She tried to tread water but her limbs were leaden, her arms barely moving. Her mind took over instead. If I can simply float until he reaches me. Willing herself to remain calm she floated on her back.
She had given birth only two days before, a girl, strong and healthy by the sound of her cry, but someone had taken her away … quick as an intake of breath and then what? Her heart quickened in her chest at the thought of leaving the infant behind. She had not seen the child in the boat and was grateful for that fact. She must be safe, she decided. She clutched at her breast. But who will feed her?. How—she pushed the thought from her mind. Nothing she could do about anything now and there others things needing her energy.
She lay on her back, sputtering and coughing, energy nearly spent. She could see gulls overhead and grey scattered clouds; the sun hot as a new-forged blade upon her face. She refused to lose hope. He’ll come back for me. He never meant for me to drown. The water shot up her nose, sharp as a red-hot poker. It flipped her on her side. She sputtered and coughed, kicking desperately as she did so. The boat. The boat! Which way is shore? I’m here. I’m here!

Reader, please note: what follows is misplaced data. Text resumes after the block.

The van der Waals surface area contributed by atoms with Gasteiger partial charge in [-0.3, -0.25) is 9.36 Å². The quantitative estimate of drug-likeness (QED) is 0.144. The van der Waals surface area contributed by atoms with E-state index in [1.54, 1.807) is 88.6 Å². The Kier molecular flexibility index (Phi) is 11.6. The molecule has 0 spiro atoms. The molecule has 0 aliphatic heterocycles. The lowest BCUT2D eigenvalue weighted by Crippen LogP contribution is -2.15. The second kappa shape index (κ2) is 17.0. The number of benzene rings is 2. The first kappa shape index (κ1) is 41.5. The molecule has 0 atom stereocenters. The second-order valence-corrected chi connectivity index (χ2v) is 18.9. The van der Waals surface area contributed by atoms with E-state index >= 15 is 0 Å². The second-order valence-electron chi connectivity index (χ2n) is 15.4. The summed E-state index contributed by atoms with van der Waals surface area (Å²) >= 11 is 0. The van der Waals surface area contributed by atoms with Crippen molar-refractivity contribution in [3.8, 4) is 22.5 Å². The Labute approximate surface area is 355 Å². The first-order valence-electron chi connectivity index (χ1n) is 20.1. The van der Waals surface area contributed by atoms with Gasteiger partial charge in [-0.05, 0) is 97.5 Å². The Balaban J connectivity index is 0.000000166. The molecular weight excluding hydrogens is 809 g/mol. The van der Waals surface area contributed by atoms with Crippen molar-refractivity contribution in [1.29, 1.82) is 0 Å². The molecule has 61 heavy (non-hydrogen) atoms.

Delirium set in and a queer tightness tingled in her breasts, confusing her at first, until she recognized her milk letting down. Not now. Not now. Oh gods. If I had only—Stop! Stop! Mustn’t think about that. Must float. Must float until he gets to me. She summoned her last bit of strength but it was impossible to stay in one position. Her throat filled with water.
Then something miraculous happened. The hem of her tunic rose up near her face, a soft linen of seafoam green, meaning the knotted rope had stretched ; they slackened around her legs. Yes!
Groggily, she peered up. Angry clouds had stretched too, revealing an azure blue horizon and a tiny dark shape to the right. Was it—? She blinked and it was gone. An island? She wasn’t sure. Lifting her chin and kicking, the sun bowed and kissed her hands. She turned. Yes! It was land; she could see someone on shore. Wave! Wave, you idiot! But she had forgotten her arms were tied. She barely could feel her legs, even as the ropes untangled from her feet.
A queer calmness overcame her.
With one last snip of energy, her head above the grave, she searched the horizon.
There was nothing … and the boat was gone!